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The Economics of Inbound Marketing: Lower Costs, Higher Conversion
Posted on July 15th 2012
Let’s face it, in days past, a good many marketers conveniently sidestepped economics, accounting and all that mathematical stuff that violated the romantic idea that advertising was a creative art form.
We rather study subjects like psychology, philosophy, design, history, drama and creative writing. Or at least we used to. As such, in the offices in back where they tend to house the "creatives," nary a spreadsheet is present. The creative team would sooner stick hot knitting needles in their eyes than answer to a slew of statistics.
The Internet became an unstoppable force. The economy became an undeniable disaster. And business leaders became sticklers for a pesky little thing called ROI.
A simple question like “What kind of return are we getting on our marketing spend?” could silence a conference room faster than a tray of glazed donuts. Creative types floundered. Number crunchers rose to power.
For companies big and small, across an uncountable number of business categories, outbound marketing (direct mail and broadcast for example) began to lose its luster. Marketers needed to learn what it takes to spit, polish and shine the top line, the bottom line, and shrink the size of the line items in between where companies calculate their costs.
Inbound marketing emerged.
With inbound marketing, the age-old practice of pursuing new business by buying media time and space began withering away. The objective changed from finding customers to employing Internet-based tactics to allow customers to find you.
We can theorize endlessly about what’s going on here, but if you prefer to cut to the kill, you simply examine the numbers. In marketing today, you embrace economics or you embrace unemployment.
It’s not nearly as scary as it may sound.
The numbers prove which marketing tactics are more effective.
As you might expect, after that lengthy preamble, I’m not going bore you with theory. I’m going to lay numbers on you. Powerful numbers. Real numbers, from the most recent annual “State of Inbound Marketing Report” delivered by HubSpot.
Help yourself to the generous heap of background info, takeaways and charts they present. I’m going highlight the stats that have even bean counters going gaga for the blogging, content marketing, SEO, and social media tactics that constitute inbound marketing.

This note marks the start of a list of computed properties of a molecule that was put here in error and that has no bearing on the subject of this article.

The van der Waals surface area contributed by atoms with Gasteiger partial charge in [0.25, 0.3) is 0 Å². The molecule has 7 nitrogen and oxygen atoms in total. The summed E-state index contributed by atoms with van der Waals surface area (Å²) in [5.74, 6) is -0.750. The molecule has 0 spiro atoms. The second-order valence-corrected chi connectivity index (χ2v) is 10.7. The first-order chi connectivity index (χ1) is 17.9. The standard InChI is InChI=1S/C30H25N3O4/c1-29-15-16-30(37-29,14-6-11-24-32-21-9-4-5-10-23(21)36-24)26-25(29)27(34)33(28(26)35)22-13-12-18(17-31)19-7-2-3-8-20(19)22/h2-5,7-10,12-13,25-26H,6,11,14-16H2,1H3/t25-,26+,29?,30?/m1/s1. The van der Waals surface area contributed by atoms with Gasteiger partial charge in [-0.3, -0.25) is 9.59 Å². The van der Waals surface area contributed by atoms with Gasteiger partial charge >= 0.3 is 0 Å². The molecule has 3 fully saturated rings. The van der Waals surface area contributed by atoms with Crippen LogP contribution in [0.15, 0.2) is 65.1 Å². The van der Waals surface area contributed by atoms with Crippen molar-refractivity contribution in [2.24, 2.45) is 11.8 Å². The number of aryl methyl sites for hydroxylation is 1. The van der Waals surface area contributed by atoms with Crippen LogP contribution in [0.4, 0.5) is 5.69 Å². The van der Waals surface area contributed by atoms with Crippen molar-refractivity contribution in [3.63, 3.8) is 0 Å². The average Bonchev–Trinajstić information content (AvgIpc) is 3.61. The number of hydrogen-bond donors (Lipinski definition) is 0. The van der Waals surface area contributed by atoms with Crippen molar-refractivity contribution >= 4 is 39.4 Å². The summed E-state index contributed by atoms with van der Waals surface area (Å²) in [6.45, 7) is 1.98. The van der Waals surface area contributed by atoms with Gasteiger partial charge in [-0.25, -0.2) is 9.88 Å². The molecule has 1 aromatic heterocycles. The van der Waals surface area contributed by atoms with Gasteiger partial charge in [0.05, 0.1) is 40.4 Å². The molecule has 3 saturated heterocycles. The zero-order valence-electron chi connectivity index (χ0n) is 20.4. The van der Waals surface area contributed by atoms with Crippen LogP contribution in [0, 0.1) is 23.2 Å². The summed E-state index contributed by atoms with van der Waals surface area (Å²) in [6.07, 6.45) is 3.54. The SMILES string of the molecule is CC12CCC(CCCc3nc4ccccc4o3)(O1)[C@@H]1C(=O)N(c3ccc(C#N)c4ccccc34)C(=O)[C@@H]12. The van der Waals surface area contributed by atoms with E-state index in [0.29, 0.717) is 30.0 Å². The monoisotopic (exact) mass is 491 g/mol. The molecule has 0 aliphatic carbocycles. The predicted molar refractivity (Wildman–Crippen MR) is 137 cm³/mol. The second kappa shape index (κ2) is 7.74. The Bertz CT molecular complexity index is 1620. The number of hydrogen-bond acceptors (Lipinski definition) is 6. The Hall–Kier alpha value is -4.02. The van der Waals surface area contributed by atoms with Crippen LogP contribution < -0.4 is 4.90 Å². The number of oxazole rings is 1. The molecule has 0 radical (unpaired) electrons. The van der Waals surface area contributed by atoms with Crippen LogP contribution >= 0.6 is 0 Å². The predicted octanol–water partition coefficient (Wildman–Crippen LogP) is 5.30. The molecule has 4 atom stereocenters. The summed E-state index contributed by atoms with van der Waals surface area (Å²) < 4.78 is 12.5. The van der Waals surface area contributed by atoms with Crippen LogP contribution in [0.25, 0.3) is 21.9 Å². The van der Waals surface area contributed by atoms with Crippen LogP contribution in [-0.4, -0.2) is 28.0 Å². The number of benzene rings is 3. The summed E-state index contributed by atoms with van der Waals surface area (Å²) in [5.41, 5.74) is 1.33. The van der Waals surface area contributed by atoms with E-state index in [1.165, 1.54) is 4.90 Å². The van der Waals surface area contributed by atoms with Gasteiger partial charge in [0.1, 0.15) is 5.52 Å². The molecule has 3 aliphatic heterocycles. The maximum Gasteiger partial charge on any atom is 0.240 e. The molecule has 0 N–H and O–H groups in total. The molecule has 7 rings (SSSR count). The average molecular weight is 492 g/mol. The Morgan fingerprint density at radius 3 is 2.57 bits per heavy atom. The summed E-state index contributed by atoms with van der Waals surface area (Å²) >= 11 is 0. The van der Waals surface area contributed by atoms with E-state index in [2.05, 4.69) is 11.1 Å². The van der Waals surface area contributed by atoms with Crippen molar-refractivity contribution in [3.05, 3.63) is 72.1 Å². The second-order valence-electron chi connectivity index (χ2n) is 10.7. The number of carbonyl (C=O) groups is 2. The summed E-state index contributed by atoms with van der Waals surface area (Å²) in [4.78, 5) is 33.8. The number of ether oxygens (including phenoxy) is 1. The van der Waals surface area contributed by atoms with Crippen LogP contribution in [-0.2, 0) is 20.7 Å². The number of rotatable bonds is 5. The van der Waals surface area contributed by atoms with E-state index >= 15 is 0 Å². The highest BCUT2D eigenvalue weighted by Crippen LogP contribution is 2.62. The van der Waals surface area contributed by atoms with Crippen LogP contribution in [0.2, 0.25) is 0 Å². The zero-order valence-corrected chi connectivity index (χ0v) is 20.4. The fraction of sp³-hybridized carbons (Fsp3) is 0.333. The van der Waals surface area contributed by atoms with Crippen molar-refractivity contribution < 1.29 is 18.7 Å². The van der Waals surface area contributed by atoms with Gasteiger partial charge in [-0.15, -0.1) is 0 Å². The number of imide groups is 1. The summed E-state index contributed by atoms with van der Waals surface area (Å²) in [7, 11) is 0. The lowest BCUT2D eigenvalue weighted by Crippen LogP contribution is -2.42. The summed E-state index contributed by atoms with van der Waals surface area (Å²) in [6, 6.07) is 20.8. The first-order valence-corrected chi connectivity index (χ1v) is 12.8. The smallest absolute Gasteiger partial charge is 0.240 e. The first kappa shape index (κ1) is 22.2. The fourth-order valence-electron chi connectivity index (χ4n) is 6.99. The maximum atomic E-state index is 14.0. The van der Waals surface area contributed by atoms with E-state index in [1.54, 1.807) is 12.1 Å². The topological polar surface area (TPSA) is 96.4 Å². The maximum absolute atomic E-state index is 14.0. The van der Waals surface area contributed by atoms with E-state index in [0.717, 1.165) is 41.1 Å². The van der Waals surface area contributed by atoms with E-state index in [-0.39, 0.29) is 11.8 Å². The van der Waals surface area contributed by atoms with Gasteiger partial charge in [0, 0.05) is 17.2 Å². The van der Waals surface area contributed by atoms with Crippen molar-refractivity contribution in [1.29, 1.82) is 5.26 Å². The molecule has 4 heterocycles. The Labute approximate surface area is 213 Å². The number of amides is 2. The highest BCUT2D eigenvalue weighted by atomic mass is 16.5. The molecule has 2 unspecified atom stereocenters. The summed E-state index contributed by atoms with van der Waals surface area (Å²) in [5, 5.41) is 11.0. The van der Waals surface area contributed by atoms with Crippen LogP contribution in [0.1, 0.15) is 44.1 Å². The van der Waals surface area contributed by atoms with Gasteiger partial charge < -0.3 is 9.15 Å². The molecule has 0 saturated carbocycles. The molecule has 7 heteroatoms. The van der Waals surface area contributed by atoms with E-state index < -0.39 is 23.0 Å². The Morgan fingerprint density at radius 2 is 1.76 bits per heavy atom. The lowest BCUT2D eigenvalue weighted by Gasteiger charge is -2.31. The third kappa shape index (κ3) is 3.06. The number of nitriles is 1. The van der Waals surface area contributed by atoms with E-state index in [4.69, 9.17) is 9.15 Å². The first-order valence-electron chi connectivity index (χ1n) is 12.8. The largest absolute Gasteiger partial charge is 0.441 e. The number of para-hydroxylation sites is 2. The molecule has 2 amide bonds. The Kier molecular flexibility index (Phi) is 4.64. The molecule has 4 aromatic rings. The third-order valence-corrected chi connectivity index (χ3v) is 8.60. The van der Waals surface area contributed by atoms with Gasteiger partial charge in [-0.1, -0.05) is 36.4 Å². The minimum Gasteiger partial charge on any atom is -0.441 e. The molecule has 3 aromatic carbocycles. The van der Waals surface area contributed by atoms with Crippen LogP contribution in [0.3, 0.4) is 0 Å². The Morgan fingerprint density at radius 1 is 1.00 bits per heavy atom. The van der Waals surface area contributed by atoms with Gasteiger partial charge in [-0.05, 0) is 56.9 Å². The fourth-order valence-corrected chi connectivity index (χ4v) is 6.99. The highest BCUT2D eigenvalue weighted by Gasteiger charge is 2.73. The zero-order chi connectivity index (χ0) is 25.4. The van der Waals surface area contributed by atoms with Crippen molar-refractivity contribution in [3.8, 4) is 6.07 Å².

Lower cost per lead—Organizations allowing inbound marketing to dominate their marketing spend experience a 61% lower cost per lead than those sticking mostly with outbound marketing. In dollars: average cost/lead for inbound = $135; outbound = $346. Surveys from 2010 and 2011 returned virtually the same result. This metric has become a constant.
Higher conversion rates—Are lower cost leads lower value leads? On the contrary, the data collected revealed leads coming by way of online search are EIGHT TIMES more likely to close than outbound leads. Leads from inbound links (online referrals) are FIVE TIMES more likely to convert. Think about it. The prospects came to you because of research they’ve done, things they’ve read, information exchanges they've had. They’ve been searching for you. There’s no need to introduce a glossary of online marketing terms here. We’re talking simply about trust.
Where will you invest your marketing dollars?
HubSpot asked this question, of course. 47% of the sizable sample reported a year-over-year increase in inbound marketing budgets. 42% were unchanged. They picked the brains of the 47% pool by asking why the budget increase or shift? The number one answer: it’s proven successful.
Want to know the respondents’ favorite media channels? The correlation between content generation volume and customer acquisition? B2C vs. B2B metrics? Favorite social media? Effectiveness by industry? Greatest sources for leads? The report covers all this and more.
Does size matter? It does and it doesn’t. It seems small business plan to spend 43% of their lead generation budgets on inbound marketing—compared to 21% for large businesses.
Herein lies one of inbound marketing’s greatest charms. It’s the great playing field leveler. While smaller companies clearly can’t shell out the kind of money large companies do to buy media, they can compete for eyeballs to any degree they choose.
Earn an A in economics.
Lower marketing costs. Higher conversion. True or false? Inbound marketing delivers the more attractive approach for the management of your marketing dollars.
Class dismissed. We’ll see you online.
If you have questions or comments, please share them here. And if you’d like to learn more about preparing your website for making good grades in economics, read "21 Pointers to Sharpen Your Website."